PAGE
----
First it was Amazon. Then Apple. Now, to nobody's surprise, not only was the biggest privacy violator in history, Facebook, also listening in to everything you were dumb enough to say in its proximity, but it also was just as busy writing it all down.
According to Bloomberg, the company which has faced Congressional hearings for virtually every possible and impossible violation of user privacy (and gotten away with it with just a wristslap), Facebook was not only secretly collecting user audio without their knowledge or permission, but was paying "hundreds of outside contractors to transcribe clips of audio from users of its services." Facebook - and Mark Zuckerberg - also appear to have forgotten to mention this minor detail during their countless sworn testimonies in Congress over the past year.
The work, as Bloomberg notes, "rattled the contract employees", who are not told where the audio was recorded or how it was obtained -- only to transcribe it, said the people, who requested anonymity for fear of losing their jobs.
They’re hearing Facebook users’ conversations, sometimes with vulgar content, but do not know why Facebook needs them transcribed, the people said.
Here's a lucky guess "why" - because in its attempt to cozy with the government, and replace the NSA, Facebook ran out of in house spies and was forced to hire outside privacy violators in its quest to make a mockery of user privacy.
When approached by Bloomberg, Facebook confirmed that it had been transcribing users’ audio and said it will no longer do so, because somehow that will make it all better.
"We paused human review of audio more than a week ago,” the company said Tuesday. The company said the users who were affected chose the option in Facebook’s Messenger app to have their voice chats transcribed. The contractors were checking whether Facebook’s artificial intelligence correctly interpreted the messages, which were anonymized.
Of course, Facebook can just plead ignorance, and claim all other big tech companies - including Amazon and Apple - were doing the same. Indeed, all three tech giants have recently come under fire for collecting audio snippets from consumer computing devices and subjecting those clips to human review.
Bloomberg first reported in April that Amazon had a team of thousands of workers around the world listening to Alexa audio requests with the goal of improving the software, and that similar human review was used for Apple’s Siri and Alphabet Inc.’s Google Assistant. Apple and Google have since said they no longer engage in the practice and Amazon said it will let users opt out of human review.
Now it's Facebook's turn to say it, too, paused the practice following scrutiny of other technology companies’ audio-collection programs.
Which is odd, because the social networking giant which claims it has over 2 billion monthly active users, just completed a $5 billion settlement with the U.S. Federal Trade Commission after a probe of its privacy practices; it has long denied that it collects audio from users to inform ads or help determine what people see in their news feeds. Chief Executive Officer Mark Zuckerberg denied the idea directly in Congressional testimony.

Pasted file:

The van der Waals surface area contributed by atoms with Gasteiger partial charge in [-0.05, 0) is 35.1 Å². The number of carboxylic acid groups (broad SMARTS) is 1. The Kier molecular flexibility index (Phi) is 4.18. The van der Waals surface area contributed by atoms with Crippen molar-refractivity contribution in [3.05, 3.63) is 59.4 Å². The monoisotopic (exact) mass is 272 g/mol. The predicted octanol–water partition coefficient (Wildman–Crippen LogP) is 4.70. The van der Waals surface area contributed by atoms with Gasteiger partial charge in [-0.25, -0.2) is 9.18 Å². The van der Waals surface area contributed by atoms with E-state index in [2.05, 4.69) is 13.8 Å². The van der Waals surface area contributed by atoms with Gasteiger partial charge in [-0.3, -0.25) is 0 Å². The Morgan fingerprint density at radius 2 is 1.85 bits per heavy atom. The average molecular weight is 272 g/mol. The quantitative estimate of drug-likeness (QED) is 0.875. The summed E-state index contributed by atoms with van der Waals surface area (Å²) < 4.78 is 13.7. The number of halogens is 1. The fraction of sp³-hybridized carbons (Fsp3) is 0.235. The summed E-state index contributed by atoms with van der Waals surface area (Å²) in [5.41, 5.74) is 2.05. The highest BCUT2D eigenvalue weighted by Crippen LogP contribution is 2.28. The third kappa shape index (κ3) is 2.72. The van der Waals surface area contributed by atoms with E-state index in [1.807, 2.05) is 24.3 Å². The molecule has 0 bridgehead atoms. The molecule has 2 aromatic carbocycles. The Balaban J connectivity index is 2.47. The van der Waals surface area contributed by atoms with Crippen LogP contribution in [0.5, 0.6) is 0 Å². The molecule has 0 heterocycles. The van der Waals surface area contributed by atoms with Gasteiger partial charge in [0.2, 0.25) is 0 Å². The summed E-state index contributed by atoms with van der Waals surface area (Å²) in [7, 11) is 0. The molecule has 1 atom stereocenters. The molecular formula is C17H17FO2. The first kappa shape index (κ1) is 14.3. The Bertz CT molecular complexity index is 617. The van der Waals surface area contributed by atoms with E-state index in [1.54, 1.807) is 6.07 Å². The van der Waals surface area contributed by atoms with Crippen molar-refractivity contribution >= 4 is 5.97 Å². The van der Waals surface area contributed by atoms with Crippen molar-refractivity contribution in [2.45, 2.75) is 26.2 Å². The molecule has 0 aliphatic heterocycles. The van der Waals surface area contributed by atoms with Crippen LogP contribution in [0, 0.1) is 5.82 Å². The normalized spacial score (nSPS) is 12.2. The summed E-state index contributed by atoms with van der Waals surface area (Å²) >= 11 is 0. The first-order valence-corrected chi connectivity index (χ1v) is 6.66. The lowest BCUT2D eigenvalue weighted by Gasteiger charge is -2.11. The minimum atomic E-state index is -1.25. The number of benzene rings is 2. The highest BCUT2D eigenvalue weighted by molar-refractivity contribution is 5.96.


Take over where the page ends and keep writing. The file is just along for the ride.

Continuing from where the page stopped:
“You’re talking about this conspiracy theory that gets passed around that we listen to what’s going on on your microphone and use that for ads,” Zuckerberg told U.S. Senator Gary Peters in April 2018. “We don’t do that.”
Apparently "we" did.
In follow-up answers for Congress, the company said it “only accesses users’ microphone if the user has given our app permission and if they are actively using a specific feature that requires audio (like voice messaging features.)” The Menlo Park, California-based company did not address what happens to the audio afterward. Now we know: it was all dutifully transcribed and collected.
Some more lies: the Facebook data-use policy, revised last year to make it "more understandable" for the public, includes no mention of audio according to Bloomberg. It does, however, say Facebook will collect “content, communications and other information you provide” when users “message or communicate with others.”
Facebook says its “systems automatically process content and communications you and others provide to analyze context and what’s in them.” It includes no mention of other human beings screening the content. In a list of “types of third parties we share information with,” Facebook doesn’t mention a transcription team, but vaguely refers to “vendors and service providers who support our business” by “analyzing how our products are used.”
Worse, Facebook never disclosed to users that third parties may review their audio. That’s led some contractors to feel their work is unethical, according to the people with knowledge of the matter.
Unethical yes, but criminal? Well, that's up to Congress to decide. And judging by the non-existent reaction in the stock price following the Bloomberg news...
... nobody will be losing much sleep over yet another flagrant violation of personal privacy by the company which hopes to soon control not only all global media, but also money, thanks to its Libra initiative.